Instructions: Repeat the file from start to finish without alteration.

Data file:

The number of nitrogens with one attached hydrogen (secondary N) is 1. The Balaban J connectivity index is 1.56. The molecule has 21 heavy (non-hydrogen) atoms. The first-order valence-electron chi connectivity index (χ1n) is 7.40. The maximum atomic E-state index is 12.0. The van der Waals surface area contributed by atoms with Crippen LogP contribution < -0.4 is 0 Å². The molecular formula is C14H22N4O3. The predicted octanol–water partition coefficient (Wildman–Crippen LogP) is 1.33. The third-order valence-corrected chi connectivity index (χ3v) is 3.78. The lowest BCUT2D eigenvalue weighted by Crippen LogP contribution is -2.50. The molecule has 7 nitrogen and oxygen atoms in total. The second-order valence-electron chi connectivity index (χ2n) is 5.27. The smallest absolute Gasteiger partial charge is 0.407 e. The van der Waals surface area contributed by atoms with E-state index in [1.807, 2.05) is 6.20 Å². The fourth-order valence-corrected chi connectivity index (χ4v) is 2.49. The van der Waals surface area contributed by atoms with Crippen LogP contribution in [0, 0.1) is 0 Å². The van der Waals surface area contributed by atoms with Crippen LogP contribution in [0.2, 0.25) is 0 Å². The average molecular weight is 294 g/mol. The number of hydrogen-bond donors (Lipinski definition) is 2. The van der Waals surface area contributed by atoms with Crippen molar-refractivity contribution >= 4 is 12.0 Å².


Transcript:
The number of nitrogens with one attached hydrogen (secondary N) is 1. The Balaban J connectivity index is 1.56. The molecule has 21 heavy (non-hydrogen) atoms. The first-order valence-electron chi connectivity index (χ1n) is 7.40. The maximum atomic E-state index is 12.0. The van der Waals surface area contributed by atoms with Crippen LogP contribution < -0.4 is 0 Å². The molecular formula is C14H22N4O3. The predicted octanol–water partition coefficient (Wildman–Crippen LogP) is 1.33. The third-order valence-corrected chi connectivity index (χ3v) is 3.78. The lowest BCUT2D eigenvalue weighted by Crippen LogP contribution is -2.50. The molecule has 7 nitrogen and oxygen atoms in total. The second-order valence-electron chi connectivity index (χ2n) is 5.27. The smallest absolute Gasteiger partial charge is 0.407 e. The van der Waals surface area contributed by atoms with E-state index in [1.807, 2.05) is 6.20 Å². The fourth-order valence-corrected chi connectivity index (χ4v) is 2.49. The van der Waals surface area contributed by atoms with Crippen LogP contribution in [0, 0.1) is 0 Å². The van der Waals surface area contributed by atoms with Crippen LogP contribution in [0.2, 0.25) is 0 Å². The average molecular weight is 294 g/mol. The number of hydrogen-bond donors (Lipinski definition) is 2. The van der Waals surface area contributed by atoms with Crippen molar-refractivity contribution >= 4 is 12.0 Å².